Edited by Joanne Evans and Lester C. Hunt
Chapter 26: Wholesale Electricity Markets and Generators’ Incentives: An International Review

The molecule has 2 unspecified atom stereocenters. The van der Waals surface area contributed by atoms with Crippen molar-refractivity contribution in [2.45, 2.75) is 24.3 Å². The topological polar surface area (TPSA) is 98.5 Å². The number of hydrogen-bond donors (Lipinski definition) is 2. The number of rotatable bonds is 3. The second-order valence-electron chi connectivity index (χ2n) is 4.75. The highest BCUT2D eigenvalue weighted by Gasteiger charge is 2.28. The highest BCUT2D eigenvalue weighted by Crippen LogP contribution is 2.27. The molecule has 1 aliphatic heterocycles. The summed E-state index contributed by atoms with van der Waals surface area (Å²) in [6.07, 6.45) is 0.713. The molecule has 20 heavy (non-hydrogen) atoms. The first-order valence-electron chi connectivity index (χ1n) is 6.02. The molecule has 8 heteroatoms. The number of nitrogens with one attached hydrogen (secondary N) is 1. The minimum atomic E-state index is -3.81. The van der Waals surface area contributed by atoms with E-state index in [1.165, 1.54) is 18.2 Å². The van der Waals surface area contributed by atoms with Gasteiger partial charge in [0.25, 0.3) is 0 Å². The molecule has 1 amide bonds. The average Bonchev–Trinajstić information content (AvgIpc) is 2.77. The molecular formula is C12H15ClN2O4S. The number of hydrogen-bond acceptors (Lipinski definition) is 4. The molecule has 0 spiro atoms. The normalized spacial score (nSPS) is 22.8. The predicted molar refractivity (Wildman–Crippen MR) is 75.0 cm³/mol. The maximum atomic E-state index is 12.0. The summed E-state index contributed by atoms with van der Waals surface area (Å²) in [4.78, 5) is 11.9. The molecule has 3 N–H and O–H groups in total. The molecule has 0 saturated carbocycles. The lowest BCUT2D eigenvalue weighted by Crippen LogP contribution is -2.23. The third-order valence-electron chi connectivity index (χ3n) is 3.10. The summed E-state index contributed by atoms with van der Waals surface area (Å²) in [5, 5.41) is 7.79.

Under regulation both short-run decisions regarding the operation of power plants and long-run decisions on investment in generating capacity were made by vertically integrated utilities, either regulated or owned by the state. Generating units were remunerated on an average-cost basis through rates determined by the regulatory process. The transition to a deregulated environment in the US, Europe, and other parts of the world, has dramatically changed the short- and long-run incentives faced by private generating companies. This chapter reviews critical properties of electricity markets and elements of market design applied in wholesale electricity markets around the world that affect generators’ incentives for pricing and operation, as well as for investment in generating capacity. Case studies from various electricity markets have been used to illustrate the law of unintended consequences. Flaws in electricity market design that allow generators to engage in market manipulation have often resulted in a very speedy and significant transfer of wealth from customers to producers, as happened during the power crisis in California in 2000 (Borenstein et al. 2002; Sweeney 2002). Flaws in certain elements of market design aimed at aligning investment incentives may promptly result in over- or underinvestment in generating capacity. The critical design elements include the organization of wholesale markets for electric energy. What we think of as the ‘electricity market’ is actually a number of submarkets in energy (both spot and forward), operating reserves, transmission congestion...
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